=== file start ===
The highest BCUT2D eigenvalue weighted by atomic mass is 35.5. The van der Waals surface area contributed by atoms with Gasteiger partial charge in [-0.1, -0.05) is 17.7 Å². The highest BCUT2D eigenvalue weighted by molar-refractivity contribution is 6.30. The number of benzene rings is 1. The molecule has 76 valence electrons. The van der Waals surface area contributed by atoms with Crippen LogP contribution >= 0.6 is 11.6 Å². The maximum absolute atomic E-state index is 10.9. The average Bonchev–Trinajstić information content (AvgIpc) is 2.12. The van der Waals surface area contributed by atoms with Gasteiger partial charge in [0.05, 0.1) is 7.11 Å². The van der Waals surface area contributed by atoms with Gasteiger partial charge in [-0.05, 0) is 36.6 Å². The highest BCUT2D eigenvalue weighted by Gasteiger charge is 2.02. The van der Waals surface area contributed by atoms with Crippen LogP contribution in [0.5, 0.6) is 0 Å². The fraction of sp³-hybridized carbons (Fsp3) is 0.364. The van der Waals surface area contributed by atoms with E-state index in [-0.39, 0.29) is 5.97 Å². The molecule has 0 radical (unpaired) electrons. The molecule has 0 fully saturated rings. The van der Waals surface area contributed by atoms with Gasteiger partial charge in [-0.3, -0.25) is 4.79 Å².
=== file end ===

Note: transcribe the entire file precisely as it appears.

The highest BCUT2D eigenvalue weighted by atomic mass is 35.5. The van der Waals surface area contributed by atoms with Gasteiger partial charge in [-0.1, -0.05) is 17.7 Å². The highest BCUT2D eigenvalue weighted by molar-refractivity contribution is 6.30. The number of benzene rings is 1. The molecule has 76 valence electrons. The van der Waals surface area contributed by atoms with Crippen LogP contribution >= 0.6 is 11.6 Å². The maximum absolute atomic E-state index is 10.9. The average Bonchev–Trinajstić information content (AvgIpc) is 2.12. The van der Waals surface area contributed by atoms with Gasteiger partial charge in [0.05, 0.1) is 7.11 Å². The van der Waals surface area contributed by atoms with Gasteiger partial charge in [-0.05, 0) is 36.6 Å². The highest BCUT2D eigenvalue weighted by Gasteiger charge is 2.02. The van der Waals surface area contributed by atoms with Crippen LogP contribution in [0.5, 0.6) is 0 Å². The fraction of sp³-hybridized carbons (Fsp3) is 0.364. The van der Waals surface area contributed by atoms with E-state index in [-0.39, 0.29) is 5.97 Å². The molecule has 0 radical (unpaired) electrons. The molecule has 0 fully saturated rings. The van der Waals surface area contributed by atoms with Gasteiger partial charge in [-0.3, -0.25) is 4.79 Å².